As Turkey debates a new presidential system to boost the powers of a largely ceremonial post and cut the red tape, a newly founded non-governmental organization (NGO) launched a campaign to promote the benefits of the presidential system.
Movement to promote the Presidential System Association (Başkan-Der) will help explain to the public what the new presidential system might include and how it would affect the daily lives of the people, according to Chairwoman Gözde Dinçer.
Speaking at a press conference in the capital city of Ankara, Dinçer said they would use advertising, documentaries and leaflets to inform people about the new system while holding seminars as well for discussions: "A new presidential system will help our country to take steps forward while providing socio-economic benefits. It is a matter of improved existence for our nation," she said.
Switching from a parliamentary system to a presidential one has been a hot topic in Turkish politics since former Prime Minister Recep Tayyip Erdoğan became the country's first president elected by public vote in August 2014. The government seeks to find common ground with the opposition to reach an agreement on the presidential system, which will be modeled after the U.S. presidential system and that of other countries, while proponents say it will also differ from those systems by keeping the unicameral Grand National Assembly.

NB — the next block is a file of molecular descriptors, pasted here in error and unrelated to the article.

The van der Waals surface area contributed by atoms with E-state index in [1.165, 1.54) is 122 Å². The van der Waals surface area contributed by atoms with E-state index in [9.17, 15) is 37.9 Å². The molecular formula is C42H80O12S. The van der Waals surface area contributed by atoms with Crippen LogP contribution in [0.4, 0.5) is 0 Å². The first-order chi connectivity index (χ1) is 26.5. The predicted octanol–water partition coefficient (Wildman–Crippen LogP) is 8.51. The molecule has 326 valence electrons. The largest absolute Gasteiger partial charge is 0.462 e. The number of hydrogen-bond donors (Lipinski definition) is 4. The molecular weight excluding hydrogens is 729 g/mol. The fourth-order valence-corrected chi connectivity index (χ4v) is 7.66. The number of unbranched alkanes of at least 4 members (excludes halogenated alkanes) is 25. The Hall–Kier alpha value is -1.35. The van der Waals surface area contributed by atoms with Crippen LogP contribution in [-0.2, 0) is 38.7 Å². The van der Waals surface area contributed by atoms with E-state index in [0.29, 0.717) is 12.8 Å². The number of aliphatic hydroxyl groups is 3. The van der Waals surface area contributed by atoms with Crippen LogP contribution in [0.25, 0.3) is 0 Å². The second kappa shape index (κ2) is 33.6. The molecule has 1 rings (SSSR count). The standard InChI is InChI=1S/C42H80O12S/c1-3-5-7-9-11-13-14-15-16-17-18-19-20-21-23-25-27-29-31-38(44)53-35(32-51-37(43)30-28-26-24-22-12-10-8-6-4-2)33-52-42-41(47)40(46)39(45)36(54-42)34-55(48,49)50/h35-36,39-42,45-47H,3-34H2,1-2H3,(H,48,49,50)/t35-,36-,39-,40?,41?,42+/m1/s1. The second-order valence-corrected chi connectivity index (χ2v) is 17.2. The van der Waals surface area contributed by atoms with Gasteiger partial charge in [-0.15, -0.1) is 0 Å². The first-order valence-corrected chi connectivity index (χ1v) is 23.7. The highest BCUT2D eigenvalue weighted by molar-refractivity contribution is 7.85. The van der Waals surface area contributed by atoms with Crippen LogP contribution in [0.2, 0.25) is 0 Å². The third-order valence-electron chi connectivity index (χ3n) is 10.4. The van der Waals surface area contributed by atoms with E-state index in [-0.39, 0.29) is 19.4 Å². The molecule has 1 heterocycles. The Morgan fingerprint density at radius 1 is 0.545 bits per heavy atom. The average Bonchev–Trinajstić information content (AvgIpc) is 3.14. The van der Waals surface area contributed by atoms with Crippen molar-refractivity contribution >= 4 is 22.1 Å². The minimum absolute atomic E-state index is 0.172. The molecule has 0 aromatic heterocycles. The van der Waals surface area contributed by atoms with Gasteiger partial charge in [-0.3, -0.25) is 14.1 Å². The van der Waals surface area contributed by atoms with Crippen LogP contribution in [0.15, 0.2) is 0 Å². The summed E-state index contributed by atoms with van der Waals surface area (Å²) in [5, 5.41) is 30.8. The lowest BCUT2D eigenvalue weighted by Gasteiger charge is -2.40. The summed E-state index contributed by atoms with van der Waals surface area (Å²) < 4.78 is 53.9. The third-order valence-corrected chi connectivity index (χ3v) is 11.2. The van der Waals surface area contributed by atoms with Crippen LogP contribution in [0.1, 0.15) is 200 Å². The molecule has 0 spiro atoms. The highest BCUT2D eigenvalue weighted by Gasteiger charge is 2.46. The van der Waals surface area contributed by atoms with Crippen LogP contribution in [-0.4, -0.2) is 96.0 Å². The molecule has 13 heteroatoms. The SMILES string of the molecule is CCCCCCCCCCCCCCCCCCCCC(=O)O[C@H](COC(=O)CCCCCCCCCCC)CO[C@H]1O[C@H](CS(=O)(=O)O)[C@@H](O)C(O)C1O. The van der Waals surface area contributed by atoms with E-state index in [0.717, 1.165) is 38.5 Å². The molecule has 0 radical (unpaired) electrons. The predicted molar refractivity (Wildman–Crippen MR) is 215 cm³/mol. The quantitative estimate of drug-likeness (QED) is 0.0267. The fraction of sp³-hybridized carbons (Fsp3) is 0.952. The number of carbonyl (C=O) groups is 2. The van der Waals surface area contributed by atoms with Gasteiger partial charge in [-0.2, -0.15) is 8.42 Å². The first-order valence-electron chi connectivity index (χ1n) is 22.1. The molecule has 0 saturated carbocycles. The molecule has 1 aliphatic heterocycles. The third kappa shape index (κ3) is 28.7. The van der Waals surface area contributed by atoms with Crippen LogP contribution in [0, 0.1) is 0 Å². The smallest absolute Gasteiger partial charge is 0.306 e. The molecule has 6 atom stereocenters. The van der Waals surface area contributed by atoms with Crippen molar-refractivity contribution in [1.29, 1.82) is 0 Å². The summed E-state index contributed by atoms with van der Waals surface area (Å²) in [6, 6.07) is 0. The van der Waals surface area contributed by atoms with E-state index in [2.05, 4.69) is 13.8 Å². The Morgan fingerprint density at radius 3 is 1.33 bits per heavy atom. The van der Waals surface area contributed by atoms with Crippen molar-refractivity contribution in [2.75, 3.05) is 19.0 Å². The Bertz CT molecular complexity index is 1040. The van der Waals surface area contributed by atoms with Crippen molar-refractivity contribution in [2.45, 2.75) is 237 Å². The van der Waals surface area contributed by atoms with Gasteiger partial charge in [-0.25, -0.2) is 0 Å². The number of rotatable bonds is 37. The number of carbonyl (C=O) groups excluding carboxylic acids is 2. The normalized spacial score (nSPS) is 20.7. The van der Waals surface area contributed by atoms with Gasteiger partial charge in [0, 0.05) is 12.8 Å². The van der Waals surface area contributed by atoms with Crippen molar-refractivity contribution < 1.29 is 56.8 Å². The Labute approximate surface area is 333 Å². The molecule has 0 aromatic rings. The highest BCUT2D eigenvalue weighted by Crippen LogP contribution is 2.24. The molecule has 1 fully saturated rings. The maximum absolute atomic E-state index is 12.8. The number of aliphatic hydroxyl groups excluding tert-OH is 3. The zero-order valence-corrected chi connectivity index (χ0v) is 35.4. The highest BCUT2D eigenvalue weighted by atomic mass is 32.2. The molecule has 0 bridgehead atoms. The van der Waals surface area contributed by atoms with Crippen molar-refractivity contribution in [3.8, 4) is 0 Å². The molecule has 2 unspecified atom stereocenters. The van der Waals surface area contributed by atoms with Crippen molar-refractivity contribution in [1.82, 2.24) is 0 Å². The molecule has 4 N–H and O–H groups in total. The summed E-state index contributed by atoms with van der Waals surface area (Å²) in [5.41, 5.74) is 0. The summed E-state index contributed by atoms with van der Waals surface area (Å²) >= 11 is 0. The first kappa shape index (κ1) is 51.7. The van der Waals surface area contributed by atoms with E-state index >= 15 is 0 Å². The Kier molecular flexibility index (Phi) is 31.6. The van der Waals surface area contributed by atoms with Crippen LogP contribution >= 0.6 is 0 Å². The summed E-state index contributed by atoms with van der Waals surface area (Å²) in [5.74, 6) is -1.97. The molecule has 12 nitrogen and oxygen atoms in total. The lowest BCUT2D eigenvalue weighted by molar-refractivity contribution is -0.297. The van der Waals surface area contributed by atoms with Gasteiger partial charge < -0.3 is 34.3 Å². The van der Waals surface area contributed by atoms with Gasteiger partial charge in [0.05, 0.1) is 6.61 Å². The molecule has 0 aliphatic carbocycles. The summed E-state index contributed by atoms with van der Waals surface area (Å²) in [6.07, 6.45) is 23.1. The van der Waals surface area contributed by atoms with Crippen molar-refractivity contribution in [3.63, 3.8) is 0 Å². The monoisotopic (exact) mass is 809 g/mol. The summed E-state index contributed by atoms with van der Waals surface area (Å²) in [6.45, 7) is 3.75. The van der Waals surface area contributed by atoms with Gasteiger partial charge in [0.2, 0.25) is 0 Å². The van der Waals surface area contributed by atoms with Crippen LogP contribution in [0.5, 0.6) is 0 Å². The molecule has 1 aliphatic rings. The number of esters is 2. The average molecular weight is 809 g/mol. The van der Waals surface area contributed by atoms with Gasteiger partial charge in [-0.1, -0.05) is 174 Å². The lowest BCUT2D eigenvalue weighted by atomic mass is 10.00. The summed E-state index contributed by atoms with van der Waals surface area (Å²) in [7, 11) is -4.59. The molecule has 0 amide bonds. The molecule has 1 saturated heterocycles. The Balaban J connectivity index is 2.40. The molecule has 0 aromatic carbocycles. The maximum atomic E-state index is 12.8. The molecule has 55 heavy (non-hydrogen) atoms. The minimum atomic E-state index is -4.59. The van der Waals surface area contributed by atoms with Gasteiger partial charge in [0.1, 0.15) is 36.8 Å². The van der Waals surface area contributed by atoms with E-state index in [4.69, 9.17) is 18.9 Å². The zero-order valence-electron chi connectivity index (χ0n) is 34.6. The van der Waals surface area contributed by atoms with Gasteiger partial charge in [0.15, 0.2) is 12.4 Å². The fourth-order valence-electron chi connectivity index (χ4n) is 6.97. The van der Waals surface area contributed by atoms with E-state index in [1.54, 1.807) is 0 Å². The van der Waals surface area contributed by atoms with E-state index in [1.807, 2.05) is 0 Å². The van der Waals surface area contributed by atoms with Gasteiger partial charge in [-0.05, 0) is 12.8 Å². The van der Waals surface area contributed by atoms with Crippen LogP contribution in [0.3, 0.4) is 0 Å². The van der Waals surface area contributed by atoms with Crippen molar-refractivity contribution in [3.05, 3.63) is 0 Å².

Dinçer said they have prepared a string of projects that will promote the presidency and promote the potential for voter support in the event of a future referendum for the adoption of the presidential system. The chairwoman went on to say that they have set up a website for polls and surveys as well as a live Q&A for the public. Başkan-Der will also organize a contest to find slogans in support of the presidency and will hold workshops with the participation of academics who will discuss the system with people across the country. A two-part documentary and three TV advertisements have also been prepared. "We set up a call center with staff members who will gladly take your name and number and return your calls, addressing any questions you may have about the system," the chairwoman said.